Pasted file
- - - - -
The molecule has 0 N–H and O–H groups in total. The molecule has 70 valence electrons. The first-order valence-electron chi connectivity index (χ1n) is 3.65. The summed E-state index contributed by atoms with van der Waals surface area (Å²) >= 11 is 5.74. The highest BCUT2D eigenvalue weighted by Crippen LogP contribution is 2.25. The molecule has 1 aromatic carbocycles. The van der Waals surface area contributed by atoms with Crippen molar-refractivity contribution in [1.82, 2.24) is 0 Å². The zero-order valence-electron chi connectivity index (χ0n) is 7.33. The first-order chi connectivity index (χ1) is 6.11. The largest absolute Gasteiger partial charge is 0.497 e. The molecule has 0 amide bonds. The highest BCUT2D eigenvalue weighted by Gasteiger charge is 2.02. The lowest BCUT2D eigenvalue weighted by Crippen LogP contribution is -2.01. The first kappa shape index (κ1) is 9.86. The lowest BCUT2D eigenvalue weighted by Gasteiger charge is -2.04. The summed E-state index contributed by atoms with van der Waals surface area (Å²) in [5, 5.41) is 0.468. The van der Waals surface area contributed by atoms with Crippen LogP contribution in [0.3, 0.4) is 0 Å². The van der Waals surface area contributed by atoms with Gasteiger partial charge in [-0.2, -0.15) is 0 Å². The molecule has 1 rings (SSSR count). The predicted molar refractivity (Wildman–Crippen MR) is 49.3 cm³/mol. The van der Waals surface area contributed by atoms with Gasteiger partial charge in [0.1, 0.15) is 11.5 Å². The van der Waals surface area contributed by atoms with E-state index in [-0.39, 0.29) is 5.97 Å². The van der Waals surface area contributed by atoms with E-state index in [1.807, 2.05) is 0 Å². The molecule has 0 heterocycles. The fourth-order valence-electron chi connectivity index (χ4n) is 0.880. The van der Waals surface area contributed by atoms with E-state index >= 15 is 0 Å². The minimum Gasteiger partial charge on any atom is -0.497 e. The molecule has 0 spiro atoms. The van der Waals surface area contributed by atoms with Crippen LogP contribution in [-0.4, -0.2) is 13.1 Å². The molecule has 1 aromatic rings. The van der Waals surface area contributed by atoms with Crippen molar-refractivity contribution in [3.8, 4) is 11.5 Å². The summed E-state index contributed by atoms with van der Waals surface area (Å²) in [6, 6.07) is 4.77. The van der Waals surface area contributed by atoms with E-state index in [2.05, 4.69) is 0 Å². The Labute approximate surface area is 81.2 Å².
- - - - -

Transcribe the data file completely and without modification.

The molecule has 0 N–H and O–H groups in total. The molecule has 70 valence electrons. The first-order valence-electron chi connectivity index (χ1n) is 3.65. The summed E-state index contributed by atoms with van der Waals surface area (Å²) >= 11 is 5.74. The highest BCUT2D eigenvalue weighted by Crippen LogP contribution is 2.25. The molecule has 1 aromatic carbocycles. The van der Waals surface area contributed by atoms with Crippen molar-refractivity contribution in [1.82, 2.24) is 0 Å². The zero-order valence-electron chi connectivity index (χ0n) is 7.33. The first-order chi connectivity index (χ1) is 6.11. The largest absolute Gasteiger partial charge is 0.497 e. The molecule has 0 amide bonds. The highest BCUT2D eigenvalue weighted by Gasteiger charge is 2.02. The lowest BCUT2D eigenvalue weighted by Crippen LogP contribution is -2.01. The first kappa shape index (κ1) is 9.86. The lowest BCUT2D eigenvalue weighted by Gasteiger charge is -2.04. The summed E-state index contributed by atoms with van der Waals surface area (Å²) in [5, 5.41) is 0.468. The van der Waals surface area contributed by atoms with Crippen LogP contribution in [0.3, 0.4) is 0 Å². The van der Waals surface area contributed by atoms with Gasteiger partial charge in [-0.2, -0.15) is 0 Å². The molecule has 1 rings (SSSR count). The predicted molar refractivity (Wildman–Crippen MR) is 49.3 cm³/mol. The van der Waals surface area contributed by atoms with Gasteiger partial charge in [0.1, 0.15) is 11.5 Å². The van der Waals surface area contributed by atoms with E-state index in [-0.39, 0.29) is 5.97 Å². The van der Waals surface area contributed by atoms with E-state index in [1.807, 2.05) is 0 Å². The molecule has 0 heterocycles. The fourth-order valence-electron chi connectivity index (χ4n) is 0.880. The van der Waals surface area contributed by atoms with E-state index >= 15 is 0 Å². The minimum Gasteiger partial charge on any atom is -0.497 e. The molecule has 0 spiro atoms. The van der Waals surface area contributed by atoms with Crippen LogP contribution in [-0.4, -0.2) is 13.1 Å². The molecule has 1 aromatic rings. The van der Waals surface area contributed by atoms with Crippen molar-refractivity contribution in [3.8, 4) is 11.5 Å². The summed E-state index contributed by atoms with van der Waals surface area (Å²) in [6, 6.07) is 4.77. The van der Waals surface area contributed by atoms with E-state index in [2.05, 4.69) is 0 Å². The Labute approximate surface area is 81.2 Å².